But at the tragic accidental death of a son, followed quickly by a stroke, Mary suffered great turmoil. The traumas took their toll upon her mind, until she battled depression and likely early dementia, once considering suicide. Her declining ability to make wise decisions combined with her proud, feisty nature would bring trouble. She would be taken advantage of by others seeking to profit from her vulnerability. Eventually, Mary finds herself inside the Spokane County Courthouse, accused of arson of her own property. Convicted on circumstantial evidence alone, but with a recommendation for mercy from the jury, Mary is nevertheless sentenced by a judge—one with a possible vendetta toward her—to four years at hard labor in the Washington State Penitentiary in Walla Walla. She returns to Spokane for her final decade still caring for others, until she and her final tiny patient succumb in January 1917.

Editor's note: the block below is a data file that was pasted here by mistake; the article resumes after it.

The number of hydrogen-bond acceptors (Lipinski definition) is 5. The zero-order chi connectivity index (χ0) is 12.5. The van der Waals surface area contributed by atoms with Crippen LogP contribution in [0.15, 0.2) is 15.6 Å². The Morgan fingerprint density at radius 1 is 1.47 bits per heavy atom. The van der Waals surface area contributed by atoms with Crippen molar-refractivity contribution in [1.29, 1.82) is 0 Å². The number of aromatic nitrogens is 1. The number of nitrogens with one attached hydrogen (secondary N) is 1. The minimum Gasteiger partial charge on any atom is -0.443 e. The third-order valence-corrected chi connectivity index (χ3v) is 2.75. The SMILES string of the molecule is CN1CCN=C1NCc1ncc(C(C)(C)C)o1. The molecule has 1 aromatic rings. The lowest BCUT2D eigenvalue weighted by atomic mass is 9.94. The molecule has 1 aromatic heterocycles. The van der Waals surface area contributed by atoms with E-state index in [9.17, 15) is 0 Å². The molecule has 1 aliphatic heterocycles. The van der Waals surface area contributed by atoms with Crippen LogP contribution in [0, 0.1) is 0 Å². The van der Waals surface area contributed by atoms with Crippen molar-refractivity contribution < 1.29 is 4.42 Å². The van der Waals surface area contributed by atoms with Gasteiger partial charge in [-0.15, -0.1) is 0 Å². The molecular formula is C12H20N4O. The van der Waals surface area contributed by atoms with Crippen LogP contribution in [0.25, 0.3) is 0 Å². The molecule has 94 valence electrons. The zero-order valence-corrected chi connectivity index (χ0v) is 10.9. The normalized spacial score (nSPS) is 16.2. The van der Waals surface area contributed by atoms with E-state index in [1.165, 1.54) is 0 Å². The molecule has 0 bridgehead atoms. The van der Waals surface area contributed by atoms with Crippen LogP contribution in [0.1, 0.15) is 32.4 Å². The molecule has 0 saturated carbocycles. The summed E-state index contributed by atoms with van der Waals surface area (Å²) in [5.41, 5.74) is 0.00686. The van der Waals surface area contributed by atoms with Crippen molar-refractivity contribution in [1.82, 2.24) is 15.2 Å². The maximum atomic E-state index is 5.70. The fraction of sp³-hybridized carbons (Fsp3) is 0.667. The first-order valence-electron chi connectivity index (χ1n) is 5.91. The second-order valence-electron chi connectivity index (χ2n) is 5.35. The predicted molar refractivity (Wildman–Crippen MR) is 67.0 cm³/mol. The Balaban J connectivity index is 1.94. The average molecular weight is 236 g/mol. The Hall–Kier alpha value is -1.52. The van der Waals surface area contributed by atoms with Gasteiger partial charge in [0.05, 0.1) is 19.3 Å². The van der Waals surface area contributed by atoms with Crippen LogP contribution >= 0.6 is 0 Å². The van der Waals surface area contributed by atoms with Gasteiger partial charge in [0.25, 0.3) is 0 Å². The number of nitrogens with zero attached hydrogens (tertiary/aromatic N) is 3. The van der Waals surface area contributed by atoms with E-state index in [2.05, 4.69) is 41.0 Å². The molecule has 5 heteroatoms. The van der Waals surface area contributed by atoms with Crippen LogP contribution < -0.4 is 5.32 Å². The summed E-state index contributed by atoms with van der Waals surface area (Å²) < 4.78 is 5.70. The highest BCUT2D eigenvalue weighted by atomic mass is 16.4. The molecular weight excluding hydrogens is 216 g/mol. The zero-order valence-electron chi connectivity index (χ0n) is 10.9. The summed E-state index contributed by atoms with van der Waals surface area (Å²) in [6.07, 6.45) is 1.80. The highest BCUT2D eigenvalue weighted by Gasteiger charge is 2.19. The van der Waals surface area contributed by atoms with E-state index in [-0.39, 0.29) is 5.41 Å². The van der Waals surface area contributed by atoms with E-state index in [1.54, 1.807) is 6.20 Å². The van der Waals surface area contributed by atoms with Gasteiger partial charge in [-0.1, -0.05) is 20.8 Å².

As a member of the fourth generation of an Oregon pioneer family, Beverly Lionberger Hodgins has a distinct interest in all things historical regarding the settling and development of the Pacific and Inland Northwest. She lives in Spokane, Washington, and is a distant relative of Dr. Mary Archard Latham.